The most obvious issue is that Dr Jim is providing rent and support free of charge. Does this matter since he is the one most likely to make the referrals to Dr Jane? The answer is yes. Direction of remuneration, intent of the parties, and number of referrals is not determinative. The fact is that the parties open themselves and all of their business arrangements to scrutiny if they do not structure this arrangement to comply with AKS.

The above arrangement could easily be structured to comply with the AKS, which has safe harbors that protect certain arrangements, such as the lease of space and equipment (both of which are involved in the above scenario).

This would generally require that:

  1. The lease arrangement is set out in writing and signed by the parties.

  2. The lease covers all of the equipment/space leased between the parties for the term of the lease and specifies the equipment covered by the lease.

  3. If the lease is intended to provide the lessee with use of the equipment/space for periodic intervals of time, rather than on a full-time basis for the term of the lease, the lease specifies exactly the schedule of such intervals, their precise length, and the exact rent for such interval.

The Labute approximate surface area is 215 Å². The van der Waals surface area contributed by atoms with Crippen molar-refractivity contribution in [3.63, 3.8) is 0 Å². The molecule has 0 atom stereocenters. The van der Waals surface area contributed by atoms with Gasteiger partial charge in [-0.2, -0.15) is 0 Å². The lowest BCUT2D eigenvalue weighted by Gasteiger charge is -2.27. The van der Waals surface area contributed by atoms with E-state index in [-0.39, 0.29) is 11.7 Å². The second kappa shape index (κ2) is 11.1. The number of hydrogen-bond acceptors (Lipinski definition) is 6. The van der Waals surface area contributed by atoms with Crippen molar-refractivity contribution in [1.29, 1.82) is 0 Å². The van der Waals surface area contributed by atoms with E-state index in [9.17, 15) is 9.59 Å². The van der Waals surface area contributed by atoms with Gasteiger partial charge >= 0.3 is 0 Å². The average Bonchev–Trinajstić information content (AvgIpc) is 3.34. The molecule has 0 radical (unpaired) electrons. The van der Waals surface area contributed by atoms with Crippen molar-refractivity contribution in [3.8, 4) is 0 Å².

4. The term of the lease is for not less than 1 year.

  5. The aggregate rental charge is set in advance, is consistent with fair market value (FMV) in arms-length transactions and is not determined in a manner that takes into account the volume or value of any referrals or business otherwise generated between the parties for which payment may be made in whole or in part under Medicare, Medicaid, or all other federal healthcare programs.

  6. The aggregate rental does not exceed that which is reasonably necessary to accomplish the commercially reasonable business purpose of the rental.

Drs Jim and Jane should document their relationship and determine FMV for the items and services being provided (including any use of personnel, supplies, etc.). FMV should reflect the value of the space or equipment for general commercial purposes, not taking into account the additional value that may be attributed to the space or equipment as a result of its proximity or convenience to sources of referrals or business otherwise generated for which payment may be made by a federal program.